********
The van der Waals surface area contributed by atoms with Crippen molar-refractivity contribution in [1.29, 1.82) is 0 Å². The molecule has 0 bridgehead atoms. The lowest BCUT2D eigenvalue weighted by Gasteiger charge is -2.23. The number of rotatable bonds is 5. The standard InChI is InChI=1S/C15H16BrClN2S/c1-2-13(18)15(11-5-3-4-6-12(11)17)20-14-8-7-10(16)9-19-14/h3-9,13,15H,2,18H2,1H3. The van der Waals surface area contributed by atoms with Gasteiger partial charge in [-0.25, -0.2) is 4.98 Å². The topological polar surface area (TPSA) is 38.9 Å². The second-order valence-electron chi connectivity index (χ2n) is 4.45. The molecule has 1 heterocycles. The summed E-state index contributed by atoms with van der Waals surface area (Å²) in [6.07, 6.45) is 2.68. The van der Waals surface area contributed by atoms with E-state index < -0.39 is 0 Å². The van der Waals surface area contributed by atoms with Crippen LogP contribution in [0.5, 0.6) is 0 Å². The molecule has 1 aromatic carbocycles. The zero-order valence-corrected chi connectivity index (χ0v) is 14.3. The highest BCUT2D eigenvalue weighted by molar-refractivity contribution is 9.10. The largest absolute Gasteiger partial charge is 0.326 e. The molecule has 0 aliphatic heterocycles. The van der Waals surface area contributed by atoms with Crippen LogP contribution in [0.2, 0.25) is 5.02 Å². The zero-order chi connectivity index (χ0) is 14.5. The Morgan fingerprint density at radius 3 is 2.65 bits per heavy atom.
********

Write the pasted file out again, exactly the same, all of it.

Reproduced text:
The van der Waals surface area contributed by atoms with Crippen molar-refractivity contribution in [1.29, 1.82) is 0 Å². The molecule has 0 bridgehead atoms. The lowest BCUT2D eigenvalue weighted by Gasteiger charge is -2.23. The number of rotatable bonds is 5. The standard InChI is InChI=1S/C15H16BrClN2S/c1-2-13(18)15(11-5-3-4-6-12(11)17)20-14-8-7-10(16)9-19-14/h3-9,13,15H,2,18H2,1H3. The van der Waals surface area contributed by atoms with Gasteiger partial charge in [-0.25, -0.2) is 4.98 Å². The topological polar surface area (TPSA) is 38.9 Å². The second-order valence-electron chi connectivity index (χ2n) is 4.45. The molecule has 1 heterocycles. The summed E-state index contributed by atoms with van der Waals surface area (Å²) in [6.07, 6.45) is 2.68. The van der Waals surface area contributed by atoms with E-state index < -0.39 is 0 Å². The van der Waals surface area contributed by atoms with Crippen LogP contribution in [0.5, 0.6) is 0 Å². The molecule has 1 aromatic carbocycles. The zero-order valence-corrected chi connectivity index (χ0v) is 14.3. The highest BCUT2D eigenvalue weighted by molar-refractivity contribution is 9.10. The largest absolute Gasteiger partial charge is 0.326 e. The molecule has 0 aliphatic heterocycles. The van der Waals surface area contributed by atoms with Crippen LogP contribution in [0.2, 0.25) is 5.02 Å². The zero-order chi connectivity index (χ0) is 14.5. The Morgan fingerprint density at radius 3 is 2.65 bits per heavy atom.